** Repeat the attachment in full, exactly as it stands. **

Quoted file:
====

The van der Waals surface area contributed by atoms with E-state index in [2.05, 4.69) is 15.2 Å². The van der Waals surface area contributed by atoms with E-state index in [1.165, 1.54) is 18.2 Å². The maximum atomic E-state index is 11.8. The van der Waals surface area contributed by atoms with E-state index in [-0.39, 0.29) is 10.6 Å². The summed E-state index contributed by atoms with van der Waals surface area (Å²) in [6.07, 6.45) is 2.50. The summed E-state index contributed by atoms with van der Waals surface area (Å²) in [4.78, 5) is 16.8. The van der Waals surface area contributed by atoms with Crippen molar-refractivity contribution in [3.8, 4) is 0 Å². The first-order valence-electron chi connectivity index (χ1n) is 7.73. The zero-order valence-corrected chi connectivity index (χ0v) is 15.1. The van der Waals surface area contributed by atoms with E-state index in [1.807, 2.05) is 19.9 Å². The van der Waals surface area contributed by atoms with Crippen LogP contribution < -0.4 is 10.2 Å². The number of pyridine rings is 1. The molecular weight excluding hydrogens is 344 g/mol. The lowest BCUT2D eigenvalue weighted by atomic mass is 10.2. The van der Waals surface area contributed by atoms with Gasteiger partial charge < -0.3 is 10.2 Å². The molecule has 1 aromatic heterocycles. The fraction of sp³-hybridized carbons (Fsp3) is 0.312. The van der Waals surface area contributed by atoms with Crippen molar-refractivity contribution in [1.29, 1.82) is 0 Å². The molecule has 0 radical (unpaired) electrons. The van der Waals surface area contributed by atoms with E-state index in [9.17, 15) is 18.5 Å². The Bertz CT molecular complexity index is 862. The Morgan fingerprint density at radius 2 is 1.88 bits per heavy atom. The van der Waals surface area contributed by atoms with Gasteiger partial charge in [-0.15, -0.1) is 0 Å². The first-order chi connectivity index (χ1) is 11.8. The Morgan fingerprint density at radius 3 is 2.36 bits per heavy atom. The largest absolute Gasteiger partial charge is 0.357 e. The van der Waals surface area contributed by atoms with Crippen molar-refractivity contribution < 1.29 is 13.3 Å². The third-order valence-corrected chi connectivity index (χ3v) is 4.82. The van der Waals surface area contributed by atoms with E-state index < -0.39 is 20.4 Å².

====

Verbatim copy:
The van der Waals surface area contributed by atoms with E-state index in [2.05, 4.69) is 15.2 Å². The van der Waals surface area contributed by atoms with E-state index in [1.165, 1.54) is 18.2 Å². The maximum atomic E-state index is 11.8. The van der Waals surface area contributed by atoms with E-state index in [-0.39, 0.29) is 10.6 Å². The summed E-state index contributed by atoms with van der Waals surface area (Å²) in [6.07, 6.45) is 2.50. The summed E-state index contributed by atoms with van der Waals surface area (Å²) in [4.78, 5) is 16.8. The van der Waals surface area contributed by atoms with Crippen molar-refractivity contribution in [3.8, 4) is 0 Å². The first-order valence-electron chi connectivity index (χ1n) is 7.73. The zero-order valence-corrected chi connectivity index (χ0v) is 15.1. The van der Waals surface area contributed by atoms with E-state index in [1.807, 2.05) is 19.9 Å². The van der Waals surface area contributed by atoms with Crippen LogP contribution < -0.4 is 10.2 Å². The number of pyridine rings is 1. The molecular weight excluding hydrogens is 344 g/mol. The lowest BCUT2D eigenvalue weighted by atomic mass is 10.2. The van der Waals surface area contributed by atoms with Gasteiger partial charge < -0.3 is 10.2 Å². The molecule has 1 aromatic heterocycles. The fraction of sp³-hybridized carbons (Fsp3) is 0.312. The van der Waals surface area contributed by atoms with Crippen molar-refractivity contribution in [1.29, 1.82) is 0 Å². The molecule has 0 radical (unpaired) electrons. The van der Waals surface area contributed by atoms with E-state index in [9.17, 15) is 18.5 Å². The Bertz CT molecular complexity index is 862. The Morgan fingerprint density at radius 2 is 1.88 bits per heavy atom. The van der Waals surface area contributed by atoms with Gasteiger partial charge in [-0.15, -0.1) is 0 Å². The first-order chi connectivity index (χ1) is 11.8. The Morgan fingerprint density at radius 3 is 2.36 bits per heavy atom. The largest absolute Gasteiger partial charge is 0.357 e. The van der Waals surface area contributed by atoms with Crippen molar-refractivity contribution < 1.29 is 13.3 Å². The third-order valence-corrected chi connectivity index (χ3v) is 4.82. The van der Waals surface area contributed by atoms with E-state index < -0.39 is 20.4 Å².